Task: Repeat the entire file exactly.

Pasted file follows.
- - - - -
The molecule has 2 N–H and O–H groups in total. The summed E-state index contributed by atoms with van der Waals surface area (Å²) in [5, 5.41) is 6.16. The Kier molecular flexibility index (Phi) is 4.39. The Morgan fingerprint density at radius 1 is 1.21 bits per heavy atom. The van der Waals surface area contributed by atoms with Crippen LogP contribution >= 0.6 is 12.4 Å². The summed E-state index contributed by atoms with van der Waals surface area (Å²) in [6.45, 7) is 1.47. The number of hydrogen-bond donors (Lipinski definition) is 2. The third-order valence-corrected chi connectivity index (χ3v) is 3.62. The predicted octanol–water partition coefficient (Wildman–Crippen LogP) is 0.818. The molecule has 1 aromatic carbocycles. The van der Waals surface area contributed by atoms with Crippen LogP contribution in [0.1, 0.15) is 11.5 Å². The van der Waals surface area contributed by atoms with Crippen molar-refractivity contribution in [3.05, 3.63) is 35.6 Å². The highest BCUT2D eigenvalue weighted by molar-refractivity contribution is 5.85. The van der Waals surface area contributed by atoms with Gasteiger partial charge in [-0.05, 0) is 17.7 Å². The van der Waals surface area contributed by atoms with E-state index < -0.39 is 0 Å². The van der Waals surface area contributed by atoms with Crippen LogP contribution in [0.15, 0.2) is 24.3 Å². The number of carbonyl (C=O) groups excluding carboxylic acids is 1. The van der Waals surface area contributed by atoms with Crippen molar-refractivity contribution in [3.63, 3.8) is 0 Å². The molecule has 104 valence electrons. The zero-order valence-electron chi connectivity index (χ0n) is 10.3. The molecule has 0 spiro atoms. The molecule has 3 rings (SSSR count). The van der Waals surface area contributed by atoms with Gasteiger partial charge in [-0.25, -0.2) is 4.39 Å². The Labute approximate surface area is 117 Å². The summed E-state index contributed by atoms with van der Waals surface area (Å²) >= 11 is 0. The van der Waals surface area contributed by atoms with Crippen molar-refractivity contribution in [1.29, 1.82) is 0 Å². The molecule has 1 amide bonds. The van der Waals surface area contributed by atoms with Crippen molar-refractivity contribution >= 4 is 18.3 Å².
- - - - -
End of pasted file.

The molecule has 2 N–H and O–H groups in total. The summed E-state index contributed by atoms with van der Waals surface area (Å²) in [5, 5.41) is 6.16. The Kier molecular flexibility index (Phi) is 4.39. The Morgan fingerprint density at radius 1 is 1.21 bits per heavy atom. The van der Waals surface area contributed by atoms with Crippen LogP contribution >= 0.6 is 12.4 Å². The summed E-state index contributed by atoms with van der Waals surface area (Å²) in [6.45, 7) is 1.47. The number of hydrogen-bond donors (Lipinski definition) is 2. The third-order valence-corrected chi connectivity index (χ3v) is 3.62. The predicted octanol–water partition coefficient (Wildman–Crippen LogP) is 0.818. The molecule has 1 aromatic carbocycles. The van der Waals surface area contributed by atoms with Crippen LogP contribution in [0.1, 0.15) is 11.5 Å². The van der Waals surface area contributed by atoms with Crippen molar-refractivity contribution in [3.05, 3.63) is 35.6 Å². The highest BCUT2D eigenvalue weighted by molar-refractivity contribution is 5.85. The van der Waals surface area contributed by atoms with Gasteiger partial charge in [-0.05, 0) is 17.7 Å². The van der Waals surface area contributed by atoms with E-state index < -0.39 is 0 Å². The van der Waals surface area contributed by atoms with Crippen LogP contribution in [0.15, 0.2) is 24.3 Å². The number of carbonyl (C=O) groups excluding carboxylic acids is 1. The van der Waals surface area contributed by atoms with Crippen molar-refractivity contribution in [3.63, 3.8) is 0 Å². The molecule has 104 valence electrons. The zero-order valence-electron chi connectivity index (χ0n) is 10.3. The molecule has 0 spiro atoms. The molecule has 3 rings (SSSR count). The van der Waals surface area contributed by atoms with Gasteiger partial charge in [-0.25, -0.2) is 4.39 Å². The Labute approximate surface area is 117 Å². The summed E-state index contributed by atoms with van der Waals surface area (Å²) >= 11 is 0. The van der Waals surface area contributed by atoms with Crippen molar-refractivity contribution in [1.29, 1.82) is 0 Å². The molecule has 1 amide bonds. The van der Waals surface area contributed by atoms with Crippen molar-refractivity contribution >= 4 is 18.3 Å².